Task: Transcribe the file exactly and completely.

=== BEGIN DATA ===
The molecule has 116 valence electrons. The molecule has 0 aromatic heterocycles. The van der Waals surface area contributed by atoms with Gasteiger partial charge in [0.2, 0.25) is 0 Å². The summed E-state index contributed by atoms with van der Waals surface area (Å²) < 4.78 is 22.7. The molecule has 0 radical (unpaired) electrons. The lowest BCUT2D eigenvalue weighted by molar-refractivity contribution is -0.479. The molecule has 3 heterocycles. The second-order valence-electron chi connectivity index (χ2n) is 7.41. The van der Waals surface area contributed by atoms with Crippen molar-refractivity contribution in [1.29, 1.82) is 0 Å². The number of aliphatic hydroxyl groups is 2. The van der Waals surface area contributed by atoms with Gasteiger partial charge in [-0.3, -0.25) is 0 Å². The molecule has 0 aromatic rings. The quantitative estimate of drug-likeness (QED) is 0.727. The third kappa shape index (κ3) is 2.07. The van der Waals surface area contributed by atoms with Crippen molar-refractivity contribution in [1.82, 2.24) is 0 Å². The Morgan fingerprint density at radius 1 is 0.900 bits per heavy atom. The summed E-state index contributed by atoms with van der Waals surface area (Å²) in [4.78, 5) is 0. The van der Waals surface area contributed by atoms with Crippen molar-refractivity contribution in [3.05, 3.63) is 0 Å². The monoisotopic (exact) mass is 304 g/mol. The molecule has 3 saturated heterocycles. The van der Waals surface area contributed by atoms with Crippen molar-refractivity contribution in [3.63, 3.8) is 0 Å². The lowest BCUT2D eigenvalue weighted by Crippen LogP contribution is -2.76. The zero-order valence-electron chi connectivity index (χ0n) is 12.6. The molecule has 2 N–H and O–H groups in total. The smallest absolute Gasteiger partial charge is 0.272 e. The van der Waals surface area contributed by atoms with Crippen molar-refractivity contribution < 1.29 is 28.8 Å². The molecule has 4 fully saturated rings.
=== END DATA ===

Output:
The molecule has 116 valence electrons. The molecule has 0 aromatic heterocycles. The van der Waals surface area contributed by atoms with Gasteiger partial charge in [0.2, 0.25) is 0 Å². The summed E-state index contributed by atoms with van der Waals surface area (Å²) < 4.78 is 22.7. The molecule has 0 radical (unpaired) electrons. The lowest BCUT2D eigenvalue weighted by molar-refractivity contribution is -0.479. The molecule has 3 heterocycles. The second-order valence-electron chi connectivity index (χ2n) is 7.41. The van der Waals surface area contributed by atoms with Crippen molar-refractivity contribution in [1.29, 1.82) is 0 Å². The number of aliphatic hydroxyl groups is 2. The van der Waals surface area contributed by atoms with Gasteiger partial charge in [-0.3, -0.25) is 0 Å². The molecule has 0 aromatic rings. The quantitative estimate of drug-likeness (QED) is 0.727. The third kappa shape index (κ3) is 2.07. The van der Waals surface area contributed by atoms with Crippen molar-refractivity contribution in [1.82, 2.24) is 0 Å². The Morgan fingerprint density at radius 1 is 0.900 bits per heavy atom. The summed E-state index contributed by atoms with van der Waals surface area (Å²) in [4.78, 5) is 0. The van der Waals surface area contributed by atoms with Crippen molar-refractivity contribution in [3.05, 3.63) is 0 Å². The monoisotopic (exact) mass is 304 g/mol. The molecule has 3 saturated heterocycles. The van der Waals surface area contributed by atoms with Crippen molar-refractivity contribution in [3.63, 3.8) is 0 Å². The lowest BCUT2D eigenvalue weighted by Crippen LogP contribution is -2.76. The zero-order valence-electron chi connectivity index (χ0n) is 12.6. The molecule has 2 N–H and O–H groups in total. The smallest absolute Gasteiger partial charge is 0.272 e. The van der Waals surface area contributed by atoms with Crippen molar-refractivity contribution < 1.29 is 28.8 Å². The molecule has 4 fully saturated rings.